New research suggests that 16th-century brews reached as high as 5.3 percent ABV, according to The Drinks Business. Published by Cambridge University Press, the case study explores Irish beer fermentation during the early modern time period.

“To understand more deeply beer’s significance as an intoxicating and energy-providing foodstuff, it is vital to move beyond theoretical calculations and rough approximations with present-day equivalents,” the study states. “This can only be achieved by attempting to recreate an early modern beer, following the practices of past brewers, and employing the most accurate ingredients and technology possible.”

According to research lead Susan Flavin, PhD, an associate professor of history at Trinity College Dublin, it wasn’t uncommon for individuals to drink copious amounts of beer in the 16th century — up to 14 pints a day. Because it was consumed in such large quantities, researchers long assumed these pints were weaker in ABV than those enjoyed today — which, it turns out, likely wasn’t the case.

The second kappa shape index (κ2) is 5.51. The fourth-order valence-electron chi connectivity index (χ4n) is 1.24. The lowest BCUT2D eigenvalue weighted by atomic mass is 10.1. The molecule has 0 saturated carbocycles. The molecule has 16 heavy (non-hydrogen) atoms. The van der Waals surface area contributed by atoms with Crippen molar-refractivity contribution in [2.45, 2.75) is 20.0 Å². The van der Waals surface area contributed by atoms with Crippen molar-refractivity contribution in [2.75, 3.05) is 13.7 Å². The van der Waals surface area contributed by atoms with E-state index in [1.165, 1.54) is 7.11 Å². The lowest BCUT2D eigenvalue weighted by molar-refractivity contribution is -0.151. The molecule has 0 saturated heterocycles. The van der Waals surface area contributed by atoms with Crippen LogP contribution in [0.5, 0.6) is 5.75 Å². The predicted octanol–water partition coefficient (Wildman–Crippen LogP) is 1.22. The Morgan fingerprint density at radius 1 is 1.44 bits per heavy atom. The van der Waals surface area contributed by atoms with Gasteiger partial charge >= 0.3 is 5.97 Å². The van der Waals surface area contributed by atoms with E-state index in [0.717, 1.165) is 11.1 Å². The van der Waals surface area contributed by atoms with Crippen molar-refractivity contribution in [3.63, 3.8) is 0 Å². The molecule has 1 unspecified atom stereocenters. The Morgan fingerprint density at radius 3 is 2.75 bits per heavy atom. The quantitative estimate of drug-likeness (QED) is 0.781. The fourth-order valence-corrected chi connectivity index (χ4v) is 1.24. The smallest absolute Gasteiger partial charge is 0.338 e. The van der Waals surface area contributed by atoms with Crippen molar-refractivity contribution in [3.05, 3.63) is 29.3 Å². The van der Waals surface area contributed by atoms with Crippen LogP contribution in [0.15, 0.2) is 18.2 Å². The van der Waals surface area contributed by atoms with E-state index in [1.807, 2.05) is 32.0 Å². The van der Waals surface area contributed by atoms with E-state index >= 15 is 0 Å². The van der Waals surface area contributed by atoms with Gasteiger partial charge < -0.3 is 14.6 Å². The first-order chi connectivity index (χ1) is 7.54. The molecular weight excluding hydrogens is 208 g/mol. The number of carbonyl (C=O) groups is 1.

The Trinity College Dublin research group, led by Flavin, reconstructed several pale beers using an Irish recipe originating from Dublin Castle in 1574. The written records of “household beer” in Dublin Castle appear to be the most thorough and well-preserved in Ireland, per the study’s findings.

“Beer was a crucial part of diets in sixteenth-century Ireland, as it was in most of northern Europe,” the study says. “This drink was in many ways comparable to its modern counterpart — it used hops, was lightly bitter, and was produced using similar processes — but it was also distinctive, employing pre-modern varieties of grains, brewed with heavy quantities of oats as well as barley, and reliant on less precise equipment.”

The team created three individual batches of varying alcoholic strengths. After fermentation, the beer matured for three months. The final product offered a slight bitterness and hoppiness, with a light honey hue and hazy appearance. Each pint contained three standard units (10 milliliters of pure alcohol, per the U.K. health standards) and 260 to 272 calories. The ABV of these batches measured between 2 to 5.3 percent. Because of these results, the study concludes that while beer held a vastly different role in early modern society, its intoxicating effects are likely quite comparable to today’s lagers.

The new findings, however, don’t share how 16th-century drinkers managed to slurp down that amount of alcohol on any given day and remain standing.

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